While some would say wallpaper has gone in and out of fashion, others would contend that history, along with wallpaper, repeats itself. Interior designers and home decorators widely acknowledge that wallpaper—and those who hang it—are in high demand these days. A robust real estate market, increased consumer spending on home renovation, and a wide range of wall covering products at multiple price points have helped spur a global industry that is expected to grow from $1.66 billion in 2020 to $2.2 billion in 2028. 

The aptly named Zebrawood pattern by Phillip Jeffries creates the appearance of alternating wood planks
The aptly named Zebrawood pattern by Phillip Jeffries creates the appearance of alternating wood planks.

“It’s been insanely busy,” says John Auger, a third-generation wallpaper hanger from Vero Beach. “I’m booked four months out.” 

Auger, who is frequently called upon to install custom hand-painted wallpapers produced by Gracie and de Gournay, says it is not uncommon for some clients to spend five or six figures papering a single room. The elegant chinoiserie wallpapers produced by these firms feature idyllic interpretations of florals, plants, animals, or pastoral scenes that are meticulously painted by Chinese artisans on panels. Each panel, measuring 3 by 10 feet, can take up to 100 hours to complete and might feature the work of a dozen artists.  

“I measure the exact location of every doorway, window, and light switch,” says Auger. “I send a detailed drawing to the designer, who forwards it to the manufacturer, and they provide a design for us to approve. The panels are then created to ensure that the scene or pattern fits the specific dimensions of the room.”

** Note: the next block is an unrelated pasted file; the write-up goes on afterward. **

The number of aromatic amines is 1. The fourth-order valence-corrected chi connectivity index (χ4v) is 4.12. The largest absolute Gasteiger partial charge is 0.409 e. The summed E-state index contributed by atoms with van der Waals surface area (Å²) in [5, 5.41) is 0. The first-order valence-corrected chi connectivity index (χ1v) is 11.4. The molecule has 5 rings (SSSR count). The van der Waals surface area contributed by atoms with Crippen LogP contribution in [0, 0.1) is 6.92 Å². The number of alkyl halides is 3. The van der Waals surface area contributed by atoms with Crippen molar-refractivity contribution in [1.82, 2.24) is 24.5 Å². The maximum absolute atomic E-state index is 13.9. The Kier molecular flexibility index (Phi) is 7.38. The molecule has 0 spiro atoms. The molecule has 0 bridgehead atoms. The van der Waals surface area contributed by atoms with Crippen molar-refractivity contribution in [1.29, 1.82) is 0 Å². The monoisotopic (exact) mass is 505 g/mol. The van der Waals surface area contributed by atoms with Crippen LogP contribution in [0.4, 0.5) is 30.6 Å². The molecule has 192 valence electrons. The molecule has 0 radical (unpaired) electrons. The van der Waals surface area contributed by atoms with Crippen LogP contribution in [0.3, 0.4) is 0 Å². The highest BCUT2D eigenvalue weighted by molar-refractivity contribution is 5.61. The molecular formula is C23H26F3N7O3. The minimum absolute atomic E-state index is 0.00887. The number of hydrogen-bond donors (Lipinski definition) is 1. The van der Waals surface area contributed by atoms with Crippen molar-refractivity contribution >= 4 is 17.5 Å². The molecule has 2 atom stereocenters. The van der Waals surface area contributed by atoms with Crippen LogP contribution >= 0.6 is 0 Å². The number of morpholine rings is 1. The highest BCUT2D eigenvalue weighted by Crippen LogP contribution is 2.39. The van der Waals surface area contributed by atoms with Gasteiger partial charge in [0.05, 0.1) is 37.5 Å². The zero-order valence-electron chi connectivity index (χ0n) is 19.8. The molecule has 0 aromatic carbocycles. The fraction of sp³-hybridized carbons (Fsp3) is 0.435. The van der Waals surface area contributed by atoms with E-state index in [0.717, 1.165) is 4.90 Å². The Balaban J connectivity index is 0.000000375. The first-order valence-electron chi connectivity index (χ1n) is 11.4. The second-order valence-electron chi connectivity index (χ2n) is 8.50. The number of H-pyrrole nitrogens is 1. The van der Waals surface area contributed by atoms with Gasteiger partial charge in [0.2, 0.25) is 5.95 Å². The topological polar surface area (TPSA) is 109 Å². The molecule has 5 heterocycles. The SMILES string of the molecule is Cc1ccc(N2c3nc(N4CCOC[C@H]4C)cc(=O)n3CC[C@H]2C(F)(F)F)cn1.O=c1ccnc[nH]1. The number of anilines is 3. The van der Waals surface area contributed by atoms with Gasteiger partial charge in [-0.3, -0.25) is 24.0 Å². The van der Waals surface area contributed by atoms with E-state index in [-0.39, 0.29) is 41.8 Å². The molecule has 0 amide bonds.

Producing the custom paper takes about four months, after which comes the detailed process of installing the panels. “It’s a big responsibility to work with wallpaper that may cost $40,000,” acknowledges Auger. “Hanging the custom panels requires using lining paper first, so I’m actually papering the room twice.”   

Rod Mickley set the tone in this soothing spa retreat with a grass cloth wall covering from Christopher Farr
Rod Mickley set the tone in this soothing spa retreat with a grass cloth wall covering from Christopher Farr.

The stunning result is considered by many to be an impressive work of art. Hand-painted wallpapers replicate centuries-old traditions of craftsmanship and adorn the walls of some of the most notable homes, luxury hotels, and high-end retailers in the world. 

“I sometimes hear people say, ‘Wallpaper is making a comeback,’” says Elizabeth Pusser, owner of Oodles of Wallpaper, located in Vero Beach’s Village Shops. “Actually, it’s never been dormant. It just wasn’t as accessible to the masses.”